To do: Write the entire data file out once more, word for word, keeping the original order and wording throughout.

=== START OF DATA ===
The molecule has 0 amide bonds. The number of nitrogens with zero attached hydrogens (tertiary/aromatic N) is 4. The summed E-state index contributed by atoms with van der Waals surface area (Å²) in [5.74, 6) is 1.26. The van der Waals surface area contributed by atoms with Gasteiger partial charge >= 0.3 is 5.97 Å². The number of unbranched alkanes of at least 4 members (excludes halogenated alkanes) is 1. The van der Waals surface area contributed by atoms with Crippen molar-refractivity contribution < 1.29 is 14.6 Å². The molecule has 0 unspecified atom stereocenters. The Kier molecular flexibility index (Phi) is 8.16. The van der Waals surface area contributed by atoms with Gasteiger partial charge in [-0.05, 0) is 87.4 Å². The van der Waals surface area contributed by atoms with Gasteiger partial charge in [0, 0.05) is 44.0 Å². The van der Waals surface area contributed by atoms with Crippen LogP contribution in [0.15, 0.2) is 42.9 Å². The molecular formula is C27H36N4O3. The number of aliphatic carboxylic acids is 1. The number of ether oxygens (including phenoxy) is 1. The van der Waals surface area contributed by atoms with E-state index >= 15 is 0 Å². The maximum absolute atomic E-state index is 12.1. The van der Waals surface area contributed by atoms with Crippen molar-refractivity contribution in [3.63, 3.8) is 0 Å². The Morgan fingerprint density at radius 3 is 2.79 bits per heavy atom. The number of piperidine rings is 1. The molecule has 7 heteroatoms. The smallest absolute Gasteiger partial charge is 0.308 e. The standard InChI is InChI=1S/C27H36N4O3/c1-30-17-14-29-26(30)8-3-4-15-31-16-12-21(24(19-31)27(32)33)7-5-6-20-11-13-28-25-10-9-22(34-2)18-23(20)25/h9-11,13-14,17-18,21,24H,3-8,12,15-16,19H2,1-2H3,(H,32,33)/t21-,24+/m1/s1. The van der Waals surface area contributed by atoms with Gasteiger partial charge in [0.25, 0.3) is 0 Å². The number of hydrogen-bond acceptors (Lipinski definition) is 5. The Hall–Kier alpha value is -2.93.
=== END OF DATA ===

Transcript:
The molecule has 0 amide bonds. The number of nitrogens with zero attached hydrogens (tertiary/aromatic N) is 4. The summed E-state index contributed by atoms with van der Waals surface area (Å²) in [5.74, 6) is 1.26. The van der Waals surface area contributed by atoms with Gasteiger partial charge >= 0.3 is 5.97 Å². The number of unbranched alkanes of at least 4 members (excludes halogenated alkanes) is 1. The van der Waals surface area contributed by atoms with Crippen molar-refractivity contribution < 1.29 is 14.6 Å². The molecule has 0 unspecified atom stereocenters. The Kier molecular flexibility index (Phi) is 8.16. The van der Waals surface area contributed by atoms with Gasteiger partial charge in [-0.05, 0) is 87.4 Å². The van der Waals surface area contributed by atoms with Gasteiger partial charge in [0, 0.05) is 44.0 Å². The van der Waals surface area contributed by atoms with Crippen LogP contribution in [0.15, 0.2) is 42.9 Å². The molecular formula is C27H36N4O3. The number of aliphatic carboxylic acids is 1. The number of ether oxygens (including phenoxy) is 1. The van der Waals surface area contributed by atoms with E-state index >= 15 is 0 Å². The maximum absolute atomic E-state index is 12.1. The van der Waals surface area contributed by atoms with Crippen molar-refractivity contribution in [3.63, 3.8) is 0 Å². The Morgan fingerprint density at radius 3 is 2.79 bits per heavy atom. The number of piperidine rings is 1. The molecule has 7 heteroatoms. The smallest absolute Gasteiger partial charge is 0.308 e. The standard InChI is InChI=1S/C27H36N4O3/c1-30-17-14-29-26(30)8-3-4-15-31-16-12-21(24(19-31)27(32)33)7-5-6-20-11-13-28-25-10-9-22(34-2)18-23(20)25/h9-11,13-14,17-18,21,24H,3-8,12,15-16,19H2,1-2H3,(H,32,33)/t21-,24+/m1/s1. The van der Waals surface area contributed by atoms with Gasteiger partial charge in [0.25, 0.3) is 0 Å². The number of hydrogen-bond acceptors (Lipinski definition) is 5. The Hall–Kier alpha value is -2.93.